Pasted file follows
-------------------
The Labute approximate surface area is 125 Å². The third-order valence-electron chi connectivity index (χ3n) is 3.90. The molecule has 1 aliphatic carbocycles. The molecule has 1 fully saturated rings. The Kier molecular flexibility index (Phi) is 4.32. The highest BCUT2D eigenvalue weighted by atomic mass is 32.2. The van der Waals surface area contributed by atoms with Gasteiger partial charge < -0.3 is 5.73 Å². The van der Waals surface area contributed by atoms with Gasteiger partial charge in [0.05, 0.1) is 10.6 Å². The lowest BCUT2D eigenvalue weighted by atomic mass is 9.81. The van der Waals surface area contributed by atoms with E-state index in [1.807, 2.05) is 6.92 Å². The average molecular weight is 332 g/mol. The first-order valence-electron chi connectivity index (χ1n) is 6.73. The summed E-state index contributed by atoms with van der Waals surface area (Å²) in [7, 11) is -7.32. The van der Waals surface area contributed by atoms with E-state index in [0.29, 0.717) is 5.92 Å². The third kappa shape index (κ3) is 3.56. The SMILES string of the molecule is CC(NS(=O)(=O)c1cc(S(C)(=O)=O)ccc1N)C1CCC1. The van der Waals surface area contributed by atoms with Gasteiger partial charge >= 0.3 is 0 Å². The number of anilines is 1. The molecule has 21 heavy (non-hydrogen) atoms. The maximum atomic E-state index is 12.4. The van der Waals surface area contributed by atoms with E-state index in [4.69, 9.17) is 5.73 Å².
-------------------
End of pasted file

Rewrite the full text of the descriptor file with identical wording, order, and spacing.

The Labute approximate surface area is 125 Å². The third-order valence-electron chi connectivity index (χ3n) is 3.90. The molecule has 1 aliphatic carbocycles. The molecule has 1 fully saturated rings. The Kier molecular flexibility index (Phi) is 4.32. The highest BCUT2D eigenvalue weighted by atomic mass is 32.2. The van der Waals surface area contributed by atoms with Gasteiger partial charge < -0.3 is 5.73 Å². The van der Waals surface area contributed by atoms with Gasteiger partial charge in [0.05, 0.1) is 10.6 Å². The lowest BCUT2D eigenvalue weighted by atomic mass is 9.81. The van der Waals surface area contributed by atoms with E-state index in [1.807, 2.05) is 6.92 Å². The average molecular weight is 332 g/mol. The first-order valence-electron chi connectivity index (χ1n) is 6.73. The summed E-state index contributed by atoms with van der Waals surface area (Å²) in [7, 11) is -7.32. The van der Waals surface area contributed by atoms with E-state index in [0.29, 0.717) is 5.92 Å². The third kappa shape index (κ3) is 3.56. The SMILES string of the molecule is CC(NS(=O)(=O)c1cc(S(C)(=O)=O)ccc1N)C1CCC1. The van der Waals surface area contributed by atoms with Gasteiger partial charge >= 0.3 is 0 Å². The number of anilines is 1. The molecule has 21 heavy (non-hydrogen) atoms. The maximum atomic E-state index is 12.4. The van der Waals surface area contributed by atoms with E-state index in [4.69, 9.17) is 5.73 Å².